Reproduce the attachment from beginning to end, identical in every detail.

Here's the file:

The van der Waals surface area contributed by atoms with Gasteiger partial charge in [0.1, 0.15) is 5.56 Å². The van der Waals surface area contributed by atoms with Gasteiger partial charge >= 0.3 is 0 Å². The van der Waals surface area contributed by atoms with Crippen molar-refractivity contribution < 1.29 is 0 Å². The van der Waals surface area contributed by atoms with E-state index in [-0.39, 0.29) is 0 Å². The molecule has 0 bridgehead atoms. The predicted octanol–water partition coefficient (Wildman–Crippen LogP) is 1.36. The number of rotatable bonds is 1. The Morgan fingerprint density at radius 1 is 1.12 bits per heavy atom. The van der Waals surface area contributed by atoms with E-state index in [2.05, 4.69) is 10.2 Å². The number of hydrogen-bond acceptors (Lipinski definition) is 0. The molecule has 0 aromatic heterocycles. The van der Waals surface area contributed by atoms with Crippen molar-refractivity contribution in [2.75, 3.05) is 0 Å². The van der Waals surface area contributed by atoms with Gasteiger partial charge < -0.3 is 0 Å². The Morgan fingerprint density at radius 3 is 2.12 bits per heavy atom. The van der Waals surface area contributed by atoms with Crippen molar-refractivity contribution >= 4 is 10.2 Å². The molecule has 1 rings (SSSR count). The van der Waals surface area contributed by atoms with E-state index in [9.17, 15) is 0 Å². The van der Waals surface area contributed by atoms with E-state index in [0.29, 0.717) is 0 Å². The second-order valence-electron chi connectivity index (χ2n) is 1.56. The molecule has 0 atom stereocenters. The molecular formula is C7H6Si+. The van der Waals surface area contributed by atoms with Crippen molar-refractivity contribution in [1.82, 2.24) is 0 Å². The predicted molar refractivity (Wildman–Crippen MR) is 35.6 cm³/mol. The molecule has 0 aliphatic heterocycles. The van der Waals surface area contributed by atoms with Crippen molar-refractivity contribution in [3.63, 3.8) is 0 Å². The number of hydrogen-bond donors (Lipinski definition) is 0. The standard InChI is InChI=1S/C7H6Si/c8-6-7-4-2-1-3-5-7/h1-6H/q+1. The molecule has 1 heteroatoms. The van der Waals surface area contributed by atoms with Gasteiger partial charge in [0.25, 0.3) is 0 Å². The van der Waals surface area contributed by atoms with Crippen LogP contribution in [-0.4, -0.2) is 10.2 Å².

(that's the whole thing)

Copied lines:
The van der Waals surface area contributed by atoms with Gasteiger partial charge in [0.1, 0.15) is 5.56 Å². The van der Waals surface area contributed by atoms with Gasteiger partial charge >= 0.3 is 0 Å². The van der Waals surface area contributed by atoms with Crippen molar-refractivity contribution < 1.29 is 0 Å². The van der Waals surface area contributed by atoms with E-state index in [-0.39, 0.29) is 0 Å². The molecule has 0 bridgehead atoms. The predicted octanol–water partition coefficient (Wildman–Crippen LogP) is 1.36. The number of rotatable bonds is 1. The Morgan fingerprint density at radius 1 is 1.12 bits per heavy atom. The van der Waals surface area contributed by atoms with E-state index in [2.05, 4.69) is 10.2 Å². The number of hydrogen-bond acceptors (Lipinski definition) is 0. The molecule has 0 aromatic heterocycles. The van der Waals surface area contributed by atoms with Crippen molar-refractivity contribution in [2.75, 3.05) is 0 Å². The van der Waals surface area contributed by atoms with Gasteiger partial charge < -0.3 is 0 Å². The Morgan fingerprint density at radius 3 is 2.12 bits per heavy atom. The van der Waals surface area contributed by atoms with Crippen molar-refractivity contribution >= 4 is 10.2 Å². The molecule has 1 rings (SSSR count). The van der Waals surface area contributed by atoms with E-state index in [9.17, 15) is 0 Å². The van der Waals surface area contributed by atoms with E-state index in [0.29, 0.717) is 0 Å². The second-order valence-electron chi connectivity index (χ2n) is 1.56. The molecule has 0 atom stereocenters. The molecular formula is C7H6Si+. The van der Waals surface area contributed by atoms with Crippen molar-refractivity contribution in [1.82, 2.24) is 0 Å². The predicted molar refractivity (Wildman–Crippen MR) is 35.6 cm³/mol. The molecule has 0 aliphatic heterocycles. The van der Waals surface area contributed by atoms with Crippen molar-refractivity contribution in [3.63, 3.8) is 0 Å². The number of hydrogen-bond donors (Lipinski definition) is 0. The standard InChI is InChI=1S/C7H6Si/c8-6-7-4-2-1-3-5-7/h1-6H/q+1. The molecule has 1 heteroatoms. The van der Waals surface area contributed by atoms with Gasteiger partial charge in [0.25, 0.3) is 0 Å². The van der Waals surface area contributed by atoms with Crippen LogP contribution in [-0.4, -0.2) is 10.2 Å².